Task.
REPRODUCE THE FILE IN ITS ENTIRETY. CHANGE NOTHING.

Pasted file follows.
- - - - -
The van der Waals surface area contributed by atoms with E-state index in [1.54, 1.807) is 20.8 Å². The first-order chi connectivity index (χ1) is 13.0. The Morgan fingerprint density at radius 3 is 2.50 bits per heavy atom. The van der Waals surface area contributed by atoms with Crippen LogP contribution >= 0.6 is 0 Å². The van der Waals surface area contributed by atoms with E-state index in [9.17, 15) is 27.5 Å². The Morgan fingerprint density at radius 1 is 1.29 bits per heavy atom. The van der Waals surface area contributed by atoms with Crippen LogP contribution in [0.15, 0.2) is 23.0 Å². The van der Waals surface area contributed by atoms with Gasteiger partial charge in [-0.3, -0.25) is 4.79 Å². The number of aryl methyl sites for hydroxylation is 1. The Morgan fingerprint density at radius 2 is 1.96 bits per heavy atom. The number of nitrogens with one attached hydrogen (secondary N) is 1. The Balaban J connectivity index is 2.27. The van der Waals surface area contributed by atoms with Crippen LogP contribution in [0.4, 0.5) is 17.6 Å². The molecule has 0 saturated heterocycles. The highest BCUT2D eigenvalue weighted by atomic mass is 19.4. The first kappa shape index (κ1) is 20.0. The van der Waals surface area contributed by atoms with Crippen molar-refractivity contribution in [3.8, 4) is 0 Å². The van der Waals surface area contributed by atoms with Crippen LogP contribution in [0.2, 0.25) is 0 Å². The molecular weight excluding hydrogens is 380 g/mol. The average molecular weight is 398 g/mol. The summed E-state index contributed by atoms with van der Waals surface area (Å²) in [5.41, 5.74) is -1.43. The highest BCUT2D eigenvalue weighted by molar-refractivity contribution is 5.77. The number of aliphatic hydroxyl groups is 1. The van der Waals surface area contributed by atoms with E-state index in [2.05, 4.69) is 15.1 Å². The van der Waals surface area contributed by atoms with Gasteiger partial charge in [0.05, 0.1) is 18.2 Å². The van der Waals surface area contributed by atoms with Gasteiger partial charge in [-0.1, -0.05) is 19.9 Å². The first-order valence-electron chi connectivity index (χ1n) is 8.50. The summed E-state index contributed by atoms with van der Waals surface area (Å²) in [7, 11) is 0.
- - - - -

The van der Waals surface area contributed by atoms with E-state index in [1.54, 1.807) is 20.8 Å². The first-order chi connectivity index (χ1) is 13.0. The Morgan fingerprint density at radius 3 is 2.50 bits per heavy atom. The van der Waals surface area contributed by atoms with Crippen LogP contribution >= 0.6 is 0 Å². The van der Waals surface area contributed by atoms with E-state index in [9.17, 15) is 27.5 Å². The Morgan fingerprint density at radius 1 is 1.29 bits per heavy atom. The van der Waals surface area contributed by atoms with Crippen LogP contribution in [0.15, 0.2) is 23.0 Å². The van der Waals surface area contributed by atoms with Gasteiger partial charge in [-0.3, -0.25) is 4.79 Å². The number of aryl methyl sites for hydroxylation is 1. The Morgan fingerprint density at radius 2 is 1.96 bits per heavy atom. The number of nitrogens with one attached hydrogen (secondary N) is 1. The Balaban J connectivity index is 2.27. The van der Waals surface area contributed by atoms with Crippen LogP contribution in [0.4, 0.5) is 17.6 Å². The molecule has 0 saturated heterocycles. The highest BCUT2D eigenvalue weighted by atomic mass is 19.4. The first kappa shape index (κ1) is 20.0. The van der Waals surface area contributed by atoms with Crippen molar-refractivity contribution in [3.8, 4) is 0 Å². The van der Waals surface area contributed by atoms with Crippen LogP contribution in [0.2, 0.25) is 0 Å². The molecular weight excluding hydrogens is 380 g/mol. The average molecular weight is 398 g/mol. The summed E-state index contributed by atoms with van der Waals surface area (Å²) in [5.41, 5.74) is -1.43. The highest BCUT2D eigenvalue weighted by molar-refractivity contribution is 5.77. The number of aliphatic hydroxyl groups is 1. The van der Waals surface area contributed by atoms with E-state index in [2.05, 4.69) is 15.1 Å². The van der Waals surface area contributed by atoms with Gasteiger partial charge in [0.05, 0.1) is 18.2 Å². The van der Waals surface area contributed by atoms with Gasteiger partial charge in [-0.1, -0.05) is 19.9 Å². The first-order valence-electron chi connectivity index (χ1n) is 8.50. The summed E-state index contributed by atoms with van der Waals surface area (Å²) in [7, 11) is 0.